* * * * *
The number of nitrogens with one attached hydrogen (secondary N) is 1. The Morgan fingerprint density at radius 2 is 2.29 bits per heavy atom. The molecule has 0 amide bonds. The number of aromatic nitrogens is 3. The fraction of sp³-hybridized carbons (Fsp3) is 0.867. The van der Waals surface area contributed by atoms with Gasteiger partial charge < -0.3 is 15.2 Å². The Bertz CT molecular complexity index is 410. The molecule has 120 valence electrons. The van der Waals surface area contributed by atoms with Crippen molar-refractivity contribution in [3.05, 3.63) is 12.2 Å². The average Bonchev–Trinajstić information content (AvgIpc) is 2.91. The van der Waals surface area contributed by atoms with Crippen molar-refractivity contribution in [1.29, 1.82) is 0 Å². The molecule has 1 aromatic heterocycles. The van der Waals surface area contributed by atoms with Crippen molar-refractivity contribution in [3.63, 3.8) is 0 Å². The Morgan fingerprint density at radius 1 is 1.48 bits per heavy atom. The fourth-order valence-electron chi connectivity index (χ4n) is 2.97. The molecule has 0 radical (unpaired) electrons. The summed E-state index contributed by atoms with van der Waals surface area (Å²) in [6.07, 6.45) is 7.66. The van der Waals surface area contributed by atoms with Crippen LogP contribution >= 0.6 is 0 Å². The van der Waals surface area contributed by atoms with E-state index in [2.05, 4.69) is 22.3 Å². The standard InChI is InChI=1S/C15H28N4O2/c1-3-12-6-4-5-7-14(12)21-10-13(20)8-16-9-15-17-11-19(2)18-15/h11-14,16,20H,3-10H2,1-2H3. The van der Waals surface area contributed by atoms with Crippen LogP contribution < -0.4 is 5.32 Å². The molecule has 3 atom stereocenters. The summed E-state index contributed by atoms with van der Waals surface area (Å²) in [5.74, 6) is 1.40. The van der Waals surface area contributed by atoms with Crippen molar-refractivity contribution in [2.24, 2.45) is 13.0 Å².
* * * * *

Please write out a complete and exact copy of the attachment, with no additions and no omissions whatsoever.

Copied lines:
The number of nitrogens with one attached hydrogen (secondary N) is 1. The Morgan fingerprint density at radius 2 is 2.29 bits per heavy atom. The molecule has 0 amide bonds. The number of aromatic nitrogens is 3. The fraction of sp³-hybridized carbons (Fsp3) is 0.867. The van der Waals surface area contributed by atoms with Gasteiger partial charge < -0.3 is 15.2 Å². The Bertz CT molecular complexity index is 410. The molecule has 120 valence electrons. The van der Waals surface area contributed by atoms with Crippen molar-refractivity contribution in [3.05, 3.63) is 12.2 Å². The average Bonchev–Trinajstić information content (AvgIpc) is 2.91. The van der Waals surface area contributed by atoms with Crippen molar-refractivity contribution in [1.29, 1.82) is 0 Å². The molecule has 1 aromatic heterocycles. The van der Waals surface area contributed by atoms with Crippen molar-refractivity contribution in [3.63, 3.8) is 0 Å². The Morgan fingerprint density at radius 1 is 1.48 bits per heavy atom. The fourth-order valence-electron chi connectivity index (χ4n) is 2.97. The molecule has 0 radical (unpaired) electrons. The summed E-state index contributed by atoms with van der Waals surface area (Å²) in [6.07, 6.45) is 7.66. The van der Waals surface area contributed by atoms with Crippen LogP contribution >= 0.6 is 0 Å². The van der Waals surface area contributed by atoms with E-state index in [2.05, 4.69) is 22.3 Å². The standard InChI is InChI=1S/C15H28N4O2/c1-3-12-6-4-5-7-14(12)21-10-13(20)8-16-9-15-17-11-19(2)18-15/h11-14,16,20H,3-10H2,1-2H3. The van der Waals surface area contributed by atoms with Crippen LogP contribution < -0.4 is 5.32 Å². The molecule has 3 atom stereocenters. The summed E-state index contributed by atoms with van der Waals surface area (Å²) in [5.74, 6) is 1.40. The van der Waals surface area contributed by atoms with Crippen molar-refractivity contribution in [2.24, 2.45) is 13.0 Å².